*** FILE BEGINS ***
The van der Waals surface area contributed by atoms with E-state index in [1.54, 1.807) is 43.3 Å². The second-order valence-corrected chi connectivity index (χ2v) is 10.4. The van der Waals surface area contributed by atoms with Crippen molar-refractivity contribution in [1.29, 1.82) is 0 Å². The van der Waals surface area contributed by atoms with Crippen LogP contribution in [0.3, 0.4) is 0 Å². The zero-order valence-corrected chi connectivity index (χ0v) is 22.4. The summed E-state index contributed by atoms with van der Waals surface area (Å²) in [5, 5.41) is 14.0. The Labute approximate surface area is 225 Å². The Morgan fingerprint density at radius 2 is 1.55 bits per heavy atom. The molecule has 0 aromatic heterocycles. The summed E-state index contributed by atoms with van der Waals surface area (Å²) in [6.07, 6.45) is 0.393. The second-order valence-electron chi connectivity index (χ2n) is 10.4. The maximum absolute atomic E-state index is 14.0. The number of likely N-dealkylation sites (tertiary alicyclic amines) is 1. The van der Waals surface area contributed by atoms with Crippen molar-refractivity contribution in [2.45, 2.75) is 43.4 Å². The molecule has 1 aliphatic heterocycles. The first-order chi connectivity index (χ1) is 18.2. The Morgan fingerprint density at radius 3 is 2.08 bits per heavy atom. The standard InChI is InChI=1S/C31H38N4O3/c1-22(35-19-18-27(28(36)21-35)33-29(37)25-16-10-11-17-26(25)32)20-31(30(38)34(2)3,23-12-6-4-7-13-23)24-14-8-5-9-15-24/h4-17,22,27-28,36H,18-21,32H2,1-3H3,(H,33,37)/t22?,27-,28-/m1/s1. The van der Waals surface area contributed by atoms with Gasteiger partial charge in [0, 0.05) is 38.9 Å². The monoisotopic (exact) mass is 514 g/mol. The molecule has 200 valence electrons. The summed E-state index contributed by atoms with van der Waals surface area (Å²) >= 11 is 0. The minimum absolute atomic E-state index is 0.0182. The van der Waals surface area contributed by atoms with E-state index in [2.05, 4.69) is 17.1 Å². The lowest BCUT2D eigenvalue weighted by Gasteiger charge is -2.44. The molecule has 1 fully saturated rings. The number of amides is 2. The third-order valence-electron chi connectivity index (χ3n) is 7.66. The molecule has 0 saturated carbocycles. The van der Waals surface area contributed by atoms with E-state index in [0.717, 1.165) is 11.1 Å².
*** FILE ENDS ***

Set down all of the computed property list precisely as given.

The van der Waals surface area contributed by atoms with E-state index in [1.54, 1.807) is 43.3 Å². The second-order valence-corrected chi connectivity index (χ2v) is 10.4. The van der Waals surface area contributed by atoms with Crippen molar-refractivity contribution in [1.29, 1.82) is 0 Å². The van der Waals surface area contributed by atoms with Crippen LogP contribution in [0.3, 0.4) is 0 Å². The zero-order valence-corrected chi connectivity index (χ0v) is 22.4. The summed E-state index contributed by atoms with van der Waals surface area (Å²) in [5, 5.41) is 14.0. The Labute approximate surface area is 225 Å². The Morgan fingerprint density at radius 2 is 1.55 bits per heavy atom. The molecule has 0 aromatic heterocycles. The summed E-state index contributed by atoms with van der Waals surface area (Å²) in [6.07, 6.45) is 0.393. The second-order valence-electron chi connectivity index (χ2n) is 10.4. The maximum absolute atomic E-state index is 14.0. The number of likely N-dealkylation sites (tertiary alicyclic amines) is 1. The van der Waals surface area contributed by atoms with Crippen molar-refractivity contribution in [2.45, 2.75) is 43.4 Å². The molecule has 1 aliphatic heterocycles. The first-order chi connectivity index (χ1) is 18.2. The Morgan fingerprint density at radius 3 is 2.08 bits per heavy atom. The standard InChI is InChI=1S/C31H38N4O3/c1-22(35-19-18-27(28(36)21-35)33-29(37)25-16-10-11-17-26(25)32)20-31(30(38)34(2)3,23-12-6-4-7-13-23)24-14-8-5-9-15-24/h4-17,22,27-28,36H,18-21,32H2,1-3H3,(H,33,37)/t22?,27-,28-/m1/s1. The van der Waals surface area contributed by atoms with Gasteiger partial charge in [0, 0.05) is 38.9 Å². The monoisotopic (exact) mass is 514 g/mol. The molecule has 200 valence electrons. The summed E-state index contributed by atoms with van der Waals surface area (Å²) >= 11 is 0. The minimum absolute atomic E-state index is 0.0182. The van der Waals surface area contributed by atoms with E-state index in [2.05, 4.69) is 17.1 Å². The lowest BCUT2D eigenvalue weighted by Gasteiger charge is -2.44. The molecule has 1 fully saturated rings. The number of amides is 2. The third-order valence-electron chi connectivity index (χ3n) is 7.66. The molecule has 0 saturated carbocycles. The van der Waals surface area contributed by atoms with E-state index in [0.717, 1.165) is 11.1 Å².